Finding the Sweet Spot - Positioning Your Knife from Front to Back
The easiest way to find the 'sweet spot' for a given knife is to mount the knife with the blade approximately centered in the clamp and then color in the entire bevel with a Sharpie marker. After setting the angle, lightly swipe one of the fine stones down the length of the blade to see where the marker is removed. If the stone is removing the marker from the edge along the straight portion but then dipping down into the shoulder toward the tip, you know you need to reposition the knife with the tip closer to the clamp. If the opposite happens - that the stone removes the marker at the shoulder of the bevel along the straight portion and then moves to the edge along the curve, then you need to reposition the knife with the tip further from the clamp. Once you find the sweet spot, measure your knife's position using the alignment guide and record the settings on the chart for future touch-ups.
The technique above will give you a consistent bevel throughout the length of the blade. For certain applications, you might want to position your knife differently so that you have either a more acute or more obtuse angle along the belly and out toward the tip. Below are some examples:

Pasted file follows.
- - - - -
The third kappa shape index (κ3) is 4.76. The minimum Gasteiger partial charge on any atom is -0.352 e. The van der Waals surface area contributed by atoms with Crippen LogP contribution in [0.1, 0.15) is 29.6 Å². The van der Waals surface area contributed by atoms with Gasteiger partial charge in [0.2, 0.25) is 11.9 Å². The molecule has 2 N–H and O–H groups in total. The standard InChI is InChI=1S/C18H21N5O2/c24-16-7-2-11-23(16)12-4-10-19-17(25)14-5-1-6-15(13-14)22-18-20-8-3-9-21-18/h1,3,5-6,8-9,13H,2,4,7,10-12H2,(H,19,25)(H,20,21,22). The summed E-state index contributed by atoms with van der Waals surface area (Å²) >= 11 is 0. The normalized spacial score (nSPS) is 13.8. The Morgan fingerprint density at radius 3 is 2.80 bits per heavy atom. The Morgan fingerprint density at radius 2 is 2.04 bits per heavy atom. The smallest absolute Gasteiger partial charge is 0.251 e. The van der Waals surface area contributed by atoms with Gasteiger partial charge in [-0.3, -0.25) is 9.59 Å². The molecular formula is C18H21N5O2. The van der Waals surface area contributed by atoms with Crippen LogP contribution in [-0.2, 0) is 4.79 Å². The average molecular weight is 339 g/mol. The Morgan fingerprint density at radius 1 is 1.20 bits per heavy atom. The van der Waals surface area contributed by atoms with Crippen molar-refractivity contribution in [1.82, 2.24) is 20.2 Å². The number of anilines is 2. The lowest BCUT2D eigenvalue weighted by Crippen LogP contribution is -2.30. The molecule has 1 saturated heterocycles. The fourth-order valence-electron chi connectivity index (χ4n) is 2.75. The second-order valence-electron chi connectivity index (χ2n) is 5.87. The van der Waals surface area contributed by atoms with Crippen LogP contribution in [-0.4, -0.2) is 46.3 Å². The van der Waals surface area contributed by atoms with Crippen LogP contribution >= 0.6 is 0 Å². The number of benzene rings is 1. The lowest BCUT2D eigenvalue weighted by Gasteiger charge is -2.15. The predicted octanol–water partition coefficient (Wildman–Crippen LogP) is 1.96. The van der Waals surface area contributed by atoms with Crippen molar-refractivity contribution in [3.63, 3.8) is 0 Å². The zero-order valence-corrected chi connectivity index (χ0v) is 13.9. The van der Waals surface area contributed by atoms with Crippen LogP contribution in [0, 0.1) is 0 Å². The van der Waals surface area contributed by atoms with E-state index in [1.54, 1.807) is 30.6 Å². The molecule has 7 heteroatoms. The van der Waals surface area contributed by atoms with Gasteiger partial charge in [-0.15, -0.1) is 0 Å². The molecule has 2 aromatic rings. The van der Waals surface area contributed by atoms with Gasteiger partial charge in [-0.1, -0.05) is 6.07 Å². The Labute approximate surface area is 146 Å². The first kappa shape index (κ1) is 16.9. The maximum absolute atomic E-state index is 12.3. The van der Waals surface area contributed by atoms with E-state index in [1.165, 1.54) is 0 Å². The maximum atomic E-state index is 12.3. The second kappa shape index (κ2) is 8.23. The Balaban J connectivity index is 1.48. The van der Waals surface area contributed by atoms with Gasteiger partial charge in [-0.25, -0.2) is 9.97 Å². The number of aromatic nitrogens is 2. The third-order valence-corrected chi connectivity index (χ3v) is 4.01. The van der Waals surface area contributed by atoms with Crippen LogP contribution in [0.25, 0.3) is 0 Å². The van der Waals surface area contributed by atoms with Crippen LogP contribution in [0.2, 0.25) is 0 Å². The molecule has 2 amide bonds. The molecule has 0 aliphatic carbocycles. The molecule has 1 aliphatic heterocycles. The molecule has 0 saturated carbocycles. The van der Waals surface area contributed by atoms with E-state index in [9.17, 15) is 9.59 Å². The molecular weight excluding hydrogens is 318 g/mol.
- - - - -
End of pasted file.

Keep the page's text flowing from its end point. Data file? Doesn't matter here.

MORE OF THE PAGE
- Chef's Knife - I prefer to have the angle along the belly and out to the tip to be more acute so that it is sharper for slicing and detail work. I like the straight portion, especially at the heel to be a little more obtuse to better stand up to chopping.
- Tactical / Utility Knife - I prefer a more obtuse belly and tip for greater strength in cutting hard materials and thrusting.
- Boning / Fillet Knives - I like the belly and tip more obtuse Â for greater strength due to the constant contact of the belly and tip with bones.Â
To create a more acute edge along the belly and out to the tip, position the knife with the tip farther away from the clamp. To create a more obtuse edge along the belly and out to the tip, position the knife with the tip closer to the clamp.
*Even though the angle is remaining constant throughout the curve of the blade, Â you might experience a wider bevel toward the tip of the knife due to the way the knife is ground. As the belly of the blade curves toward the spine of the knife, the edge is often cut from thicker stock resulting in a wider bevel. An 1/8" thick blade with a 22Â° per side angle will have much smaller bevels than a 1/4" blade with the same 22Â° angles. On knives where the tip is inline with the spine and where there is not a distal taper, the effect is more pronounced. A wider bevel in this circumstance is a purely cosmetic concern since the angle is constant.